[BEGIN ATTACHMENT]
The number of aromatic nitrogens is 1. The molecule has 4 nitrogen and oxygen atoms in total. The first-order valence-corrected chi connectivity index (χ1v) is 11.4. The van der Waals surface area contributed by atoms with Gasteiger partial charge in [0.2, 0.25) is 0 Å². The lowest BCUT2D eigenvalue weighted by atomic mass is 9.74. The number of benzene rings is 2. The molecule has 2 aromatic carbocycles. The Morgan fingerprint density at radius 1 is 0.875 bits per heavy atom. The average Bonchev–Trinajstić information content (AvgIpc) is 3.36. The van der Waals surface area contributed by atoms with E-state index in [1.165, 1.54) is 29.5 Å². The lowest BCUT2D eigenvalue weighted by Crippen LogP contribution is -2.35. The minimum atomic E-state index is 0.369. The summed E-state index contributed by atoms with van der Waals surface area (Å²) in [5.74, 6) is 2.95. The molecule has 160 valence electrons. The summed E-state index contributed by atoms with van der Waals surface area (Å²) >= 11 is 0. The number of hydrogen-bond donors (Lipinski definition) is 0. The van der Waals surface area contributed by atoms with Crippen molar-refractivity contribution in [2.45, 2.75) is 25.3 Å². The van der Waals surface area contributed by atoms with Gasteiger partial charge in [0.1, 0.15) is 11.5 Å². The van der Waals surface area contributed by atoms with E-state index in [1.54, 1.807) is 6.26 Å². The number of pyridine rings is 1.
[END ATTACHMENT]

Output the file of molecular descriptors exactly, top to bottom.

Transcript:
The number of aromatic nitrogens is 1. The molecule has 4 nitrogen and oxygen atoms in total. The first-order valence-corrected chi connectivity index (χ1v) is 11.4. The van der Waals surface area contributed by atoms with Gasteiger partial charge in [0.2, 0.25) is 0 Å². The lowest BCUT2D eigenvalue weighted by atomic mass is 9.74. The number of benzene rings is 2. The molecule has 2 aromatic carbocycles. The Morgan fingerprint density at radius 1 is 0.875 bits per heavy atom. The average Bonchev–Trinajstić information content (AvgIpc) is 3.36. The van der Waals surface area contributed by atoms with E-state index in [1.165, 1.54) is 29.5 Å². The lowest BCUT2D eigenvalue weighted by Crippen LogP contribution is -2.35. The minimum atomic E-state index is 0.369. The summed E-state index contributed by atoms with van der Waals surface area (Å²) in [5.74, 6) is 2.95. The molecule has 160 valence electrons. The summed E-state index contributed by atoms with van der Waals surface area (Å²) >= 11 is 0. The number of hydrogen-bond donors (Lipinski definition) is 0. The van der Waals surface area contributed by atoms with Crippen molar-refractivity contribution in [2.45, 2.75) is 25.3 Å². The van der Waals surface area contributed by atoms with Gasteiger partial charge in [0.1, 0.15) is 11.5 Å². The van der Waals surface area contributed by atoms with E-state index in [1.54, 1.807) is 6.26 Å². The number of pyridine rings is 1.